Faux tortoiseshell pickguards made their first appearance in 1959, when most (but not all) Fender instruments were fitted with multi-ply pickguards made of celluloid (cellulose nitrate). The Jazzmaster received four-ply pickguards with a faux tortoiseshell layer on top of the white, black, white layers.
Celluloid had some drawbacks however. Over time this particular material was prone to shrinking, warping , and cracking. Today you can see many old Fenders where the pick guard screws are angled inwards, the pickups are “squeezed” by the pickguard and cannot be raised or lowered any longer, or the tip of the pick guard has been broken off.
Consequently, Fender switched to less temperamental plastics for its multi-ply pickguards around 1965. The faux tortoiseshell top layer of these improved pickguards, however, remained celluloid, which originally presented a problem: As the celluloid faux-tortoiseshell layer inevitably tried to shrink, it would warp the non-shrinking plastic layers beneath it into a bowl shape. Fender designers of the 1960's compensated for this troublesome tendency by increasing the number of pickguard screws, which did the trick.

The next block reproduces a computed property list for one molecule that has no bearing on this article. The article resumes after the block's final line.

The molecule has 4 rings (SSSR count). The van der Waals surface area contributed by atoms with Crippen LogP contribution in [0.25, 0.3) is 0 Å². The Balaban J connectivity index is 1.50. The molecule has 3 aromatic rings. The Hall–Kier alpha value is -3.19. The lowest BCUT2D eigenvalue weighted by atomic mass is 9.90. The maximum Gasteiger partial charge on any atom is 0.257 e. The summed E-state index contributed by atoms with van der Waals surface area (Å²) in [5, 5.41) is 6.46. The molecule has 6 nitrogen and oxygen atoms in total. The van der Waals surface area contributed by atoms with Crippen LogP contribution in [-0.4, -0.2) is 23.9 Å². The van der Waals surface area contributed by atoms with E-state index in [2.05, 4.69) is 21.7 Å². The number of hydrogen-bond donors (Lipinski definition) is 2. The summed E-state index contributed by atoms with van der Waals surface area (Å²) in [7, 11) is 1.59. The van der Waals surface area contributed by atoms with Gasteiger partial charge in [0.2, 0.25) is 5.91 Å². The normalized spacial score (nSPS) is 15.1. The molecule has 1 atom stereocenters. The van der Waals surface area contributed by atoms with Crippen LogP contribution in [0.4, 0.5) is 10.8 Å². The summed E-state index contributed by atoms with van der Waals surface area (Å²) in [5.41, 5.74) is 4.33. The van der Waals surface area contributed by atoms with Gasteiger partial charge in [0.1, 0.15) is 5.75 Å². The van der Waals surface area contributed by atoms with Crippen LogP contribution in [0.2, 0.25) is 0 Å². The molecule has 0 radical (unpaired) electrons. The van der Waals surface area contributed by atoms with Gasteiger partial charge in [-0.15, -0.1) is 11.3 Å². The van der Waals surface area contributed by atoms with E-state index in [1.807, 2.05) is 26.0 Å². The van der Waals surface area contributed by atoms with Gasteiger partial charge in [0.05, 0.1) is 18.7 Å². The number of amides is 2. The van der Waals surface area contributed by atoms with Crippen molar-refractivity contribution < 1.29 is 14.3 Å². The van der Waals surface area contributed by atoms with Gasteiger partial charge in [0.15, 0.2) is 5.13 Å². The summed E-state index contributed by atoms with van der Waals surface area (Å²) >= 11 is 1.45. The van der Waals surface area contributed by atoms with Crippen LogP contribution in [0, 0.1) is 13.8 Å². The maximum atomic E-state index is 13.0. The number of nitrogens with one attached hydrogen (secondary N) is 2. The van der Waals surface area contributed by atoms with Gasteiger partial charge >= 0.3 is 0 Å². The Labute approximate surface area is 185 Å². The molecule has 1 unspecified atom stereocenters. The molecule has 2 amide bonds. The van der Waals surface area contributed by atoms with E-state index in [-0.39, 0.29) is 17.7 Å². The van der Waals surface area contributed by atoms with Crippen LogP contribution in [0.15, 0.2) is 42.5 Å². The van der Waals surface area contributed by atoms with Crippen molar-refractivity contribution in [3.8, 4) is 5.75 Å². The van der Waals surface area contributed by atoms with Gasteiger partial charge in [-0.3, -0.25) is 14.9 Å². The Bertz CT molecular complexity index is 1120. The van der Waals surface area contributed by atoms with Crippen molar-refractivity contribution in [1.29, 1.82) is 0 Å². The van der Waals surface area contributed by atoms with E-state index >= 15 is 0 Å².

Here is a very cool 1966 Fender Jazzmaster which has some of these symptoms.
The pick guard has curled up beneath the bridge, as it shrunk back over the bridge post grommets.
The aluminium shielding underneath has been exposed in places, and the screw holes through the pick guard no longer align with holes in the shielding. A number of screws are angled inwards and a couple no longer have any grip (one is right on the edge of the control cavity and so has nothing to hold it in place).
The pick guard has pressed inwards against the pickups, preventing them from being adjusted. The output of the neck pickup was considerably louder than the bridge. The pickups volume could not be balanced as it wasn't possible to raise the bridge pickup.
Through some sympathetic work it was possible to get the pickups working again, relieve the strain that the screws were placing on the pick guard, and sort out the loose screw situation. It was important not to make any material changes to the originality of the guitar, so the adjustments were subtle, but enough to get the guitar fully functional again.
First I made a sketch of the affected cavities and noted where the pick guard was tight against the pickups and misaligned with the bridge post grommets. This was to ensure no unnecessary filing or scraping was done on areas that didn't need it , but focussed on the areas that did.